Particularly online, the boundary between reality and fantasy can be difficult to discern—and as illustrated by Beware the Slenderman, the result of that blurriness can be deadly. Premiering Monday on HBO (after its theatrical debut at last year’s Tribeca Film Festival), Irene Taylor Brodsky’s documentary has, like the cartoonish specter at the center of its tale, multiple malevolent tendrils. An incisive true-crime drama steeped in issues of myth creation, internet-meme phenomenon, and mental illness, it’s a non-fiction nightmare that understands that, when it comes to terror, made-up spooks have nothing on real-life psychopaths.
Beware the Slenderman begins with shaky-cam footage of a person fleeing a faceless ghoul in the pitch-black woods—faux-verité material that deliberately recalls The Blair Witch Project, and serves as an apt opener for a film rooted in the way make-believe can (and strives to) seem real. Brodsky’s focus is a shocking assault perpetrated by two 12-year-old girls—Morgan Geyser and Anissa Weier—in Waukesha, Wisconsin. Their target was their good friend Payton “Bella” Leutner, with whom they’d spent the prior evening having a post-birthday party sleepover. On the morning of May 31, 2014, Morgan and Anissa lured Bella out to the nearby woods and stabbed her 19 times, leaving her to die. When they were apprehended soon afterward, they confessed to the deed, as well as to the reason they’d done such an unthinkable thing: They wanted to curry favor with the Slenderman.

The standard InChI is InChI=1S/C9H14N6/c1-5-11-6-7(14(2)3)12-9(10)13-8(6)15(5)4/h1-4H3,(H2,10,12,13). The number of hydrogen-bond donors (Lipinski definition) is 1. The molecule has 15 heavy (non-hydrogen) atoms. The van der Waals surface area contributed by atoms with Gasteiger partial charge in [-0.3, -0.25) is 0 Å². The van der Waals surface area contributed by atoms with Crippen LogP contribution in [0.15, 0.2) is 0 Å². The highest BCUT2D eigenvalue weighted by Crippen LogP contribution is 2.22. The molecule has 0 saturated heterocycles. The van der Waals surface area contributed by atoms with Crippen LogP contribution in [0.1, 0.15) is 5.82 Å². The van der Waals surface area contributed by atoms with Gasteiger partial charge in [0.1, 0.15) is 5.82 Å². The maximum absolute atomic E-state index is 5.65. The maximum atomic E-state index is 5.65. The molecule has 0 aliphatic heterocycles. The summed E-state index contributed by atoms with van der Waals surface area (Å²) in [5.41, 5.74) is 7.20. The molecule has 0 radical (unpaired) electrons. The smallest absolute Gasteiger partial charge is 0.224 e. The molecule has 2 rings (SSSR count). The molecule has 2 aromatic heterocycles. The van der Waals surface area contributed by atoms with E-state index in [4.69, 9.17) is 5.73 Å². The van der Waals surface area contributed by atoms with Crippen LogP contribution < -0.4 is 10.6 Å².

Who, you might be asking, is the Slenderman? As Brodsky’s doc details through a wealth of YouTube videos, video games, and online fan art and short stories, he’s a lanky, faceless white phantom in a black suit who has wispy tendrils coming out of his back, and lives in a mansion alongside his “proxies” (i.e., minions). According to legend, Slenderman preys upon children—although why he does so is, like everything else about the character, open to interpretation. This is because the ghoul has no single author; rather, he’s a crowdsourced creation known as a “creepypasta” (i.e., a horror myth conceived online) that began as a figure conceived for a photo contest on the Something Awful forum by Eric Knudsen (using the alias “Victor Surge”) and then spread across the internet like a virus, picking up bits and pieces of backstory and personality traits along the way.
Slenderman is a malleable monster who can be fashioned into any number of forms (and purposes), and that’s undoubtedly the main explanation for his enduring effect on young people, who imagine him as both a grim reaper-style fiend and a goth protector of the lost, lonely, and wounded. Beware the Slenderman paints a fascinating picture of Slenderman’s pop-culture propagation, capturing the way in which he’s become akin to a modern-day Pied Piper, a kindred mysterious figure leading children off into the unknown wild, his intentions unknowable. What emerges is a portrait of the internet as the birthplace of contemporary folklore—a virtual campfire in which disparate users come together to channel, and distill, their fears, anxieties, and dreams into fanciful tales, à la the Brothers Grimm.